Often I hear that there is a labor shortage as an excuse for massive open immigration. This is just a flat out lie. According to the Department of Labor, there are currently 7.9 million Americans on the street looking for jobs. There are another 6.7 million Americans who are listed as involuntary part-time workers, (which means they want full-time employment but had to settle for part-time). Another 1.8 million who have simply given up looking for work last month. My point of all this is, donít believe all the hype that the unemployment rate is too low and that without massive immigration there would be no one to hang drywall and rake the leaves. The employment participation rate is at its lowest in 38 years. For the last 16 years, it has been on a steady drop.

Donít tell me that people donít want to work semi-skilled jobs. To disprove this theory, stop in any Home Depot or Lowes around a city and count the number of men who approach the contractor trucks looking for a dayís wages. Itís humbling and scary that we are back to the transient workforce of the depression.

Cheap labor. Every time a politician starts blabbering about the minimum wage I want to get sick. They give lip service to the working class, then pursue immigration policies and trade treaties that guarantee to suppress wages for the semi-skilled labor market.

These politicians are not stupid, they know itís all supply and demand. By increasing labor supply, demand wage is brought DOWN to the minimum. In 1999, average household income in the US was $57,000. By 2014, (latest data available) itís down to $53,482, according to the The Census Bureauís "Estimated Real Median Household Income." If all their policies are meant to help American families and workers, why are wages not going up?

Itís not just semi-skilled labor that is under attack. In their book, Sold Out, Michelle Malkin and John Miano make the credible case that the high-tech billionaires and politicians of both parties use the H-1B visa program to decrease wages in the tech industries. The book is a must read for anyone interested in what is really going on with the visa program. The authors destroy the narrative of the cheap labor cartel that the H-1B program is important for the tech industry to function. They explain how companies like Disney, Intel, Microsoft, Google, etc. use outsourcing firms to remove thousands of Americans from tech positions and replace them with cheap foreign labor. In many cases, the Americans were forced to train the H-1B foreigners to do their jobs. When I say outsourced, I donít mean these jobs went over to India. Foreign workers are brought into the country to replace American workers at their desks.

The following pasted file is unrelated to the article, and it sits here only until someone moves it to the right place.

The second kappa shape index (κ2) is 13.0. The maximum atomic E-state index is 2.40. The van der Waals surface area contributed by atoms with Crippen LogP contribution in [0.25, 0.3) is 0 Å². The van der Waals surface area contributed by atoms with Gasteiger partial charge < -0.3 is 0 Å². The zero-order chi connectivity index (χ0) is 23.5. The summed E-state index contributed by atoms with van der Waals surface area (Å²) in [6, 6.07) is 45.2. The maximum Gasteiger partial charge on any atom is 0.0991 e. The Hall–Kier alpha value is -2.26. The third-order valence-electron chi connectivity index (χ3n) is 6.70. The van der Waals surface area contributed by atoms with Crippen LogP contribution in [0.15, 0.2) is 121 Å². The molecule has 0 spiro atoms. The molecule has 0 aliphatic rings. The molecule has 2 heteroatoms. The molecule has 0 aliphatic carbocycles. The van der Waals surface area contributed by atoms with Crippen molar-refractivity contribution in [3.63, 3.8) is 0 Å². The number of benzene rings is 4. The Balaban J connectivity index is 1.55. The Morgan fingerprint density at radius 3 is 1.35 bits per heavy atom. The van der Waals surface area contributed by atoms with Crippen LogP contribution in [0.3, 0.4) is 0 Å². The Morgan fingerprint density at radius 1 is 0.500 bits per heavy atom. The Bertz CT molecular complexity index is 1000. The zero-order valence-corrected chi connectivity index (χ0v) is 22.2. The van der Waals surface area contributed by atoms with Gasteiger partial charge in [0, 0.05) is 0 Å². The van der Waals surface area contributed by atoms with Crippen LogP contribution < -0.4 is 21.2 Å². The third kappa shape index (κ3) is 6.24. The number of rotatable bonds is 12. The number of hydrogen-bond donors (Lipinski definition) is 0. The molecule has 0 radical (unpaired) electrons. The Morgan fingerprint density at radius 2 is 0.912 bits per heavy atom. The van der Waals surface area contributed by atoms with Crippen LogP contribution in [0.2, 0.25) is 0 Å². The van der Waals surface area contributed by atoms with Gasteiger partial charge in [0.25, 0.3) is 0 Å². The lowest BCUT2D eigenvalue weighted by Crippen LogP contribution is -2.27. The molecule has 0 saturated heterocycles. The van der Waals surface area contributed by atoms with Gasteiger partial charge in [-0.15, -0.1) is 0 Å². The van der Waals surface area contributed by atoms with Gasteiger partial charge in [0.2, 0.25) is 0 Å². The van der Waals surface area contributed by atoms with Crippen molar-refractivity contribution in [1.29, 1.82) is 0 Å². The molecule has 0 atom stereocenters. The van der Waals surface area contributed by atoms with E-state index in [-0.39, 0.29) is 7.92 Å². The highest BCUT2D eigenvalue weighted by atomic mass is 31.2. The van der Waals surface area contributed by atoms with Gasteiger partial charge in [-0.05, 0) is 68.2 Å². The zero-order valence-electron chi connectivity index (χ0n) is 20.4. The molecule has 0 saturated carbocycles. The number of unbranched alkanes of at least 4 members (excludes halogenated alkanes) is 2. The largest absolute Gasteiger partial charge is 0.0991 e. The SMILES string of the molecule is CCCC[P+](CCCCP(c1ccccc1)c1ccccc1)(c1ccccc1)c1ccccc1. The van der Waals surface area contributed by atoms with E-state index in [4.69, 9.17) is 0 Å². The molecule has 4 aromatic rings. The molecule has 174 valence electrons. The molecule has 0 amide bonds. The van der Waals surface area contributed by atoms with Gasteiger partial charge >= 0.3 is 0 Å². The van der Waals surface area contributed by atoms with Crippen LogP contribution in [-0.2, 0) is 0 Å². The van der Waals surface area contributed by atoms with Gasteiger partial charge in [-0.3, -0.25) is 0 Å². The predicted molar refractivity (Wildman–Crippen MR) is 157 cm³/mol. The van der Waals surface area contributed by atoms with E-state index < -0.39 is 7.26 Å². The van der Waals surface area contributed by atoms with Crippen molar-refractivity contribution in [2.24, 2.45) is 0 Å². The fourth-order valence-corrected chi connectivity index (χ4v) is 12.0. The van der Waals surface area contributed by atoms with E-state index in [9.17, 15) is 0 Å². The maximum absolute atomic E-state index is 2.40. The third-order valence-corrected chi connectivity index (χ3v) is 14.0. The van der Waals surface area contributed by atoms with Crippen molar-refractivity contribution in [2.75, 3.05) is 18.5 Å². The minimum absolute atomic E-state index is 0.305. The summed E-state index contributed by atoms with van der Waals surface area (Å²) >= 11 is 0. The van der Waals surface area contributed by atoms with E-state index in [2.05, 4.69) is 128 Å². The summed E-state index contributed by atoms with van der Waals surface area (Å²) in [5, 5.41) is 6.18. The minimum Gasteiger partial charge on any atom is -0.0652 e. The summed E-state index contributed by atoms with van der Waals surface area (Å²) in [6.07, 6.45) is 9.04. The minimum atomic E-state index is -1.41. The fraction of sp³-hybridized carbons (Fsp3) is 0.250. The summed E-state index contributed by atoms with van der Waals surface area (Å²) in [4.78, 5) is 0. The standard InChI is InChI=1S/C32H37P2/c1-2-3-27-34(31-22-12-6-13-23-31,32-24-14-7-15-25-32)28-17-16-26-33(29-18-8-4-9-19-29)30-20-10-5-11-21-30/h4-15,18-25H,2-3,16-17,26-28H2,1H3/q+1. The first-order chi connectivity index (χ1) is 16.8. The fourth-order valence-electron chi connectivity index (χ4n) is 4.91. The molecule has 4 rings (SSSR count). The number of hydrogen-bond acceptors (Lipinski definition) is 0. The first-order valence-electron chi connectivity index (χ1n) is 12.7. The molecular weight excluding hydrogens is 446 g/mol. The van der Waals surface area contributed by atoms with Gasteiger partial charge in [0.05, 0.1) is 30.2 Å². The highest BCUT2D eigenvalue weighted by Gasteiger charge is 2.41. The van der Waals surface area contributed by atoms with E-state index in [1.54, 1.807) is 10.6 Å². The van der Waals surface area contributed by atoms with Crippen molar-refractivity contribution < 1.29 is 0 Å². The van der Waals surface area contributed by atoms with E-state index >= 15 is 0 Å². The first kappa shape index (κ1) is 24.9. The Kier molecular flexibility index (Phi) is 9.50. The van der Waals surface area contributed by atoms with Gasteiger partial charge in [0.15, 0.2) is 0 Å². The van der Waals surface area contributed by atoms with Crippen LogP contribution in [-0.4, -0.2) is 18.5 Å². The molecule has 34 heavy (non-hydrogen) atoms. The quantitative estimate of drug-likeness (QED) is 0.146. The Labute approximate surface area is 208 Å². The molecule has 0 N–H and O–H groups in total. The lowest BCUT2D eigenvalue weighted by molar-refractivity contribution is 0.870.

Much is made of the increasing wealth divide in the country, many of the current immigration policies only exacerbate the problem. Comprehensive immigration reform must happen if the middle class is going to survive.

Like Canada, we need a point system for immigration. Points are given for advanced degrees in a meaningful field (sorry, but a PhD in ancient Greek culture is not worth much). Own a business, retired with a nice-sized bank account, have a skill the country needs; these things all help you get into the country, and assure that the immigrants are beneficial to the society.

Read other articles by Bill Hillman